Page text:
Fuel-saving laws and Donald Trump might bring the expensive material into your mainstream Corolla.
Toyota, a company that leads the game in hybridization, is notoriously squeamish when it comes to mainstream fuel-saving measures. It's investing heavily into hydrogen fuel cell technology and has made leaps and bounds with hybrid technology through experience moving high quantities of dual power plant variations of its cars, but seems averse to turbocharging and full electrification. Harsher fuel economy standards be dammed, though, because Toyota is still looking for non-mainstream ways to save fuel.
Automotive News is now reporting that the Japanese automaker is planning to extend its forced induction sabbatical and will look towards aluminum bodies to save fuel instead. During a briefing last week, CEO of Toyota Motor North America Jim Lentz told reporters that offering lightweight aluminum bodies in addition to powertrain modifications may be the strategy the automaker uses to comply with upcoming emissions standards. "We have to look at many different ways to improve fuel economy," Lentz said. "So, obviously, we will be looking at more and more ways to use lightweight materials like aluminum in future products."
This indicates that the need for compliance has gotten dire enough that the expensive alternative to stamped steel body panels may now be a must for vehicles with lower profit margins than trucks and SUVs like the Ford F-150 and Expedition, which typically have offered automakers enough of a financial cushion to make additional investments in expensive materials without losing money on each vehicle sold. To successfully make the transition, Toyota must first assess the costs and benefits of using the material over steel, requiring an analysis on the investments associated with forging hoods, doors, or other body panels out of aluminum, the gains and losses in structural integrity, and paint compatibility.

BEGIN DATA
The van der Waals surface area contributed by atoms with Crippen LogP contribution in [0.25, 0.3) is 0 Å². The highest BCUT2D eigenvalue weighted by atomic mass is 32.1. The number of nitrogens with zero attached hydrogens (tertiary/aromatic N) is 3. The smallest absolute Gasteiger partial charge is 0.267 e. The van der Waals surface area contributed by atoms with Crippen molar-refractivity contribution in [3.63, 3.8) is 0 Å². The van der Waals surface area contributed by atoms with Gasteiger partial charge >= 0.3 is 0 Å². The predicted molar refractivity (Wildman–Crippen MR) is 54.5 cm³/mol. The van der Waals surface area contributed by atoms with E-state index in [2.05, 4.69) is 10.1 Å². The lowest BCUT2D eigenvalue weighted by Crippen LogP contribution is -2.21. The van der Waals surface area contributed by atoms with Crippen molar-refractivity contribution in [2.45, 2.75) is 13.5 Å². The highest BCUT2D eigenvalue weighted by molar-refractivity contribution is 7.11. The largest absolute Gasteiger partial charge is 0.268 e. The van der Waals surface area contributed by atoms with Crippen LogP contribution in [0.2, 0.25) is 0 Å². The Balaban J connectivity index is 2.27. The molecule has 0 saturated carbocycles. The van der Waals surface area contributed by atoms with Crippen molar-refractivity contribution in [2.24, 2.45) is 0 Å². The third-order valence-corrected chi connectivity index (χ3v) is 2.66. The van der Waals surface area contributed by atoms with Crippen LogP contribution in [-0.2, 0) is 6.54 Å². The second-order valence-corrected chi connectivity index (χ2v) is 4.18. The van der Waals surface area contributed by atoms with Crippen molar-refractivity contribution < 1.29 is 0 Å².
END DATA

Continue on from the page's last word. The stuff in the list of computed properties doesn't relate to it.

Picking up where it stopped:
After enduring that labor, Toyota must then research ways to increase the reliability of the metal and change the production process to accommodate the lightweight material. Thing is, Toyota's motivation isn't entirely based on saving fuel. Thanks to indications that a Trump White House could add tariffs on imports that use steel and other base materials from abroad, Toyota is currently in a crunch. With low profits, US steel and aluminum mills have no incentive to invest in the technology to develop higher grades of the materials that Toyota will soon demand. These are the same grades that Toyota is currently working with Japanese producers to make.
If the automaker ends up using Japanese steel and aluminum, it could be subject to additional taxes from the US government. Toyota is attempting to work with US producers to upgrade the quality of the materials available locally, but until that happens it may need to pay additional import taxes unless the automaker can get an exemption waiver. Hopefully the situation gets sorted soon because we wouldn't mind our upcoming Supra to feature an weight-saving aluminum shell, especially when a heavy hybrid system will be what powers those high G maneuvers.